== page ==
The inability to partake in different physical activities is primarily caused by one’s lack of strength, flexibility, and mobility. These naturally decline as the body ages. However, it’s not impossible to slow down the negative effects of aging on the human body—or even reverse them to a certain degree.
Now, the problem here is that elderly people who isolate themselves don’t get to move around as much. A NY Times article reports that socially isolated seniors don’t even leave their homes. And any physical conditions or illnesses they have due to aging may aggravate if they don’t make an effort to stay active.
On the other hand, one who stays socially active will find themselves moving around more often without even realizing it. Don’t underestimate the positive effects of small, consistent activities. Even a simple walk to the salon or bingo center is more than enough exercise for the aging body.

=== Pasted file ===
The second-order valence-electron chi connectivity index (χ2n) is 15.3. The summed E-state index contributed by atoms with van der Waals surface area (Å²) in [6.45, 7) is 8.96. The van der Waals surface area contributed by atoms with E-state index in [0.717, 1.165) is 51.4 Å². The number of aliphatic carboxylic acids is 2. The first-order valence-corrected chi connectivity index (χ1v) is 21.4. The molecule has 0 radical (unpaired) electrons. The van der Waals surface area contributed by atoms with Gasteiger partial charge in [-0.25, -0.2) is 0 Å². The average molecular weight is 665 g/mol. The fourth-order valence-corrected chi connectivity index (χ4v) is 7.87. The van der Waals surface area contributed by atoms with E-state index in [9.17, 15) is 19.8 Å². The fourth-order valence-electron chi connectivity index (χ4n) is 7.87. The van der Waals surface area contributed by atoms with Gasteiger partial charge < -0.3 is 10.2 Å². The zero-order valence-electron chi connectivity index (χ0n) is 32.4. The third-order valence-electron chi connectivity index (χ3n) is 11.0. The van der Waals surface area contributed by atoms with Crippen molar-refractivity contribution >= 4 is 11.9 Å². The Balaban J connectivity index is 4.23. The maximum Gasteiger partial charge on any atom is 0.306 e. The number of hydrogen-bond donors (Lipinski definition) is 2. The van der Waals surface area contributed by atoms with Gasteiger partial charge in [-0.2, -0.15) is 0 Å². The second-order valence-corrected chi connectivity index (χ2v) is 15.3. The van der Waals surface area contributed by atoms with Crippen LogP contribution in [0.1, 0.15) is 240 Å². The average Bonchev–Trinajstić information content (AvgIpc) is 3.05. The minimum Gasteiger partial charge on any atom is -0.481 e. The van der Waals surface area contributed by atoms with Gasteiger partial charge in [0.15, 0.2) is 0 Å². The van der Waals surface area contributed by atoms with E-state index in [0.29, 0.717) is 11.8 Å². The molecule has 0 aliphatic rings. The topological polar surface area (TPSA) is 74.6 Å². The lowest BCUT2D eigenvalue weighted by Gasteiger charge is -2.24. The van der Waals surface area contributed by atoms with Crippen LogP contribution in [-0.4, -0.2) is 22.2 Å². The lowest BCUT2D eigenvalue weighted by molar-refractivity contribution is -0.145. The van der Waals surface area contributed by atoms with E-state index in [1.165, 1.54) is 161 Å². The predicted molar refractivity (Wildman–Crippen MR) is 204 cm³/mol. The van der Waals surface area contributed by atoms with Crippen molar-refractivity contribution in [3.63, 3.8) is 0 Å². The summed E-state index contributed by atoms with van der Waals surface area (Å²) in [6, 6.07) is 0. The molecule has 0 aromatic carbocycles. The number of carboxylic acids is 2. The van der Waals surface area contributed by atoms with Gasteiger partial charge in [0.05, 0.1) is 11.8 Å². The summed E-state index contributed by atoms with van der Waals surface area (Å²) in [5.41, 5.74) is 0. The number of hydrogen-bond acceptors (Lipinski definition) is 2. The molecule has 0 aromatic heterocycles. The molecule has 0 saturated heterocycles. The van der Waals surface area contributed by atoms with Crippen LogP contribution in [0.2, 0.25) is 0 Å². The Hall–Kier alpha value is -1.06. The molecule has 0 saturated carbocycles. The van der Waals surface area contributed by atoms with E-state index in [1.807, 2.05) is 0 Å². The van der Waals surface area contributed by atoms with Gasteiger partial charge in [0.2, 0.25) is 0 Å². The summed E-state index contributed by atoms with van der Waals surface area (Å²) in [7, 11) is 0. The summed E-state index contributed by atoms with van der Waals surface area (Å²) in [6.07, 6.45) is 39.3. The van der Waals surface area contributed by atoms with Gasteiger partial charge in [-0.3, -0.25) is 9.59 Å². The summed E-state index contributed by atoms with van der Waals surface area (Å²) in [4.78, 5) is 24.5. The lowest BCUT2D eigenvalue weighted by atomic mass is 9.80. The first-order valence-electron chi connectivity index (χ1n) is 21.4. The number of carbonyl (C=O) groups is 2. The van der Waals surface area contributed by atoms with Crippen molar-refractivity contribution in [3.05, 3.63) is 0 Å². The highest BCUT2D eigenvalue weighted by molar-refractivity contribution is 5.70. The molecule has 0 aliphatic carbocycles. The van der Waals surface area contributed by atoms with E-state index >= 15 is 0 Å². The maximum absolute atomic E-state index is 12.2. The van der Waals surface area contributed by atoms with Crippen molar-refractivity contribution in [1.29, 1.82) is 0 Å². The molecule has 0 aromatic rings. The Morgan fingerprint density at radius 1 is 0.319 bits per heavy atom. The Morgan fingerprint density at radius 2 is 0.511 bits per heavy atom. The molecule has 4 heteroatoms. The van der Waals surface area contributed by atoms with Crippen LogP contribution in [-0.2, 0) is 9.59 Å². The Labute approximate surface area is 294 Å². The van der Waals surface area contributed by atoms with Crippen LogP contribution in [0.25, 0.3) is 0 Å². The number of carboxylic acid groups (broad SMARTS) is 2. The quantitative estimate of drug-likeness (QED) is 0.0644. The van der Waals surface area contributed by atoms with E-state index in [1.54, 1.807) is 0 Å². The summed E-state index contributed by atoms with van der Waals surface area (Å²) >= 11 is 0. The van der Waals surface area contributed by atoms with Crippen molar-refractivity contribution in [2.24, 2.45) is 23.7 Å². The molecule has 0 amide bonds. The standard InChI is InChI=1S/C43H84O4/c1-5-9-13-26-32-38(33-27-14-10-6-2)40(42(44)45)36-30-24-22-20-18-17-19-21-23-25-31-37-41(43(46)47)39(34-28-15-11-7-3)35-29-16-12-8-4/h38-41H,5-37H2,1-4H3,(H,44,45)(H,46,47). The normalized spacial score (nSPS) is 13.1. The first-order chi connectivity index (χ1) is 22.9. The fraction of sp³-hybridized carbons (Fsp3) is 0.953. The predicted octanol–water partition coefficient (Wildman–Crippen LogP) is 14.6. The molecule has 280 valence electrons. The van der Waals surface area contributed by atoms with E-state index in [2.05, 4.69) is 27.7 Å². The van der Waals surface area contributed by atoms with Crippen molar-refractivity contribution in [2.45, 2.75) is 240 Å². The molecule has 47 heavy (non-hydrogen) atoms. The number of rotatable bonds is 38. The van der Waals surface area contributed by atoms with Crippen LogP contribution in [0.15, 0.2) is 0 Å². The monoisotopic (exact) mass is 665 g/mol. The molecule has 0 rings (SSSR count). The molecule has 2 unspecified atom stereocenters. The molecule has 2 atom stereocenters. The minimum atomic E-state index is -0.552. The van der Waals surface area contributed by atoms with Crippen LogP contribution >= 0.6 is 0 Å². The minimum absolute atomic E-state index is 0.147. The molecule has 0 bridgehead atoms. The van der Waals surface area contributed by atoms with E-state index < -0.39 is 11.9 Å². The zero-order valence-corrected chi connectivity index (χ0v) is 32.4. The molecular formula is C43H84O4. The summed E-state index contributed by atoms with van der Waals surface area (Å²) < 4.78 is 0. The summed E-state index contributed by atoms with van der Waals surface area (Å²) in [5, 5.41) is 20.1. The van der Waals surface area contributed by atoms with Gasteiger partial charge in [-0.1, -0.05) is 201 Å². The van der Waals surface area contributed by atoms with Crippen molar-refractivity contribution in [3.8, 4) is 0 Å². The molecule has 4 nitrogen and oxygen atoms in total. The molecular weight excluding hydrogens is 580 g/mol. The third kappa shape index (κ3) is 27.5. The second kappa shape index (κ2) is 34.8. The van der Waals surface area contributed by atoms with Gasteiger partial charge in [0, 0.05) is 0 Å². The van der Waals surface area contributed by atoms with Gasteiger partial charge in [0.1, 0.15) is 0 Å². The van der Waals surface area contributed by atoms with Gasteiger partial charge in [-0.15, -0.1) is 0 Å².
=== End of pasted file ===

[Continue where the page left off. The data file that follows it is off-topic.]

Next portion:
3. Lower Risk of Mortality Risk Factors
We’ve all seen articles saying social isolation increases the risk of mortality. Although, the idea might seem kind of silly, and to say that socially distant seniors are more at risk of early death is quite a reach. But is it that unusual?
Research published by the Canadian Longitudinal Study on Aging shows that 28,238 socially distant women aged 45 to 85 were at risk of hypertension. The researchers defined “socially distant” as those who weren’t in a relationship, partook in less than three social events per month and had a small social connection with no more than 85 individuals.
The same study reveals that single women—including widows and divorcees—who had a small social circle and went to limited gatherings were more prone to obesity and weight gain-related complications.
Of course, this data does not in any way claim that social isolation by itself is the direct cause of hypertension and obesity. The study’s goal is to provide how isolation can cause one to forego taking care of their health.
4. Decreased Risk of Accidents
Having a trusted social circle ensures you are safe in case of emergencies and accidents. For example, if you go to a bingo game every night, the people in your group may check up on you if you skip a session. Similarly, someone well-known in their neighborhood may draw a lot of attention if the neighbors stopped hearing from him or her all of a sudden.